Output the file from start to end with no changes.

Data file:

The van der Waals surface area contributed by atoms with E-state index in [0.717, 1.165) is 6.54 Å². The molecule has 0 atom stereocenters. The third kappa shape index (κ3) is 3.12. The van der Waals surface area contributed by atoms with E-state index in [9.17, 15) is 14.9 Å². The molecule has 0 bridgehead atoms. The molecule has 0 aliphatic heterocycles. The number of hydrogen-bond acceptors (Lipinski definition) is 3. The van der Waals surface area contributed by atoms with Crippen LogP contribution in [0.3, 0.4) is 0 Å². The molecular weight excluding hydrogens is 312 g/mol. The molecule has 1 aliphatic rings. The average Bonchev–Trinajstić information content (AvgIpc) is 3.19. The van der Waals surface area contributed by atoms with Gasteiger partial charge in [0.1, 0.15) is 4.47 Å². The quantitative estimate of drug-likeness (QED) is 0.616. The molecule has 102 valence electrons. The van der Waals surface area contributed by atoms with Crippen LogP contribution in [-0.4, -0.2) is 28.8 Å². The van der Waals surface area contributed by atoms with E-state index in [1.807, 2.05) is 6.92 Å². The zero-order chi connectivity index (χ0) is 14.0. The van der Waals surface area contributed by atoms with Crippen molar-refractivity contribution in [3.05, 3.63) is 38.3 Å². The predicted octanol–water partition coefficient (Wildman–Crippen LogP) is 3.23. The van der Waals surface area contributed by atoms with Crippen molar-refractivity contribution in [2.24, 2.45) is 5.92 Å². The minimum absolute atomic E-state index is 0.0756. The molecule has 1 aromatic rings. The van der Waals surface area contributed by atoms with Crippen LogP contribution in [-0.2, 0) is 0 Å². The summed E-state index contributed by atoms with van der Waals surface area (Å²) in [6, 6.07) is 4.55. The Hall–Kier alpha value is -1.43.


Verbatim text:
The van der Waals surface area contributed by atoms with E-state index in [0.717, 1.165) is 6.54 Å². The molecule has 0 atom stereocenters. The third kappa shape index (κ3) is 3.12. The van der Waals surface area contributed by atoms with E-state index in [9.17, 15) is 14.9 Å². The molecule has 0 bridgehead atoms. The molecule has 0 aliphatic heterocycles. The number of hydrogen-bond acceptors (Lipinski definition) is 3. The van der Waals surface area contributed by atoms with Crippen LogP contribution in [0.3, 0.4) is 0 Å². The molecular weight excluding hydrogens is 312 g/mol. The molecule has 1 aliphatic rings. The average Bonchev–Trinajstić information content (AvgIpc) is 3.19. The van der Waals surface area contributed by atoms with Gasteiger partial charge in [0.1, 0.15) is 4.47 Å². The quantitative estimate of drug-likeness (QED) is 0.616. The molecule has 102 valence electrons. The van der Waals surface area contributed by atoms with Crippen LogP contribution in [-0.4, -0.2) is 28.8 Å². The van der Waals surface area contributed by atoms with E-state index in [1.807, 2.05) is 6.92 Å². The zero-order chi connectivity index (χ0) is 14.0. The van der Waals surface area contributed by atoms with Crippen molar-refractivity contribution in [3.05, 3.63) is 38.3 Å². The predicted octanol–water partition coefficient (Wildman–Crippen LogP) is 3.23. The van der Waals surface area contributed by atoms with Crippen molar-refractivity contribution in [2.24, 2.45) is 5.92 Å². The minimum absolute atomic E-state index is 0.0756. The molecule has 1 aromatic rings. The van der Waals surface area contributed by atoms with Crippen LogP contribution in [-0.2, 0) is 0 Å². The summed E-state index contributed by atoms with van der Waals surface area (Å²) in [6, 6.07) is 4.55. The Hall–Kier alpha value is -1.43.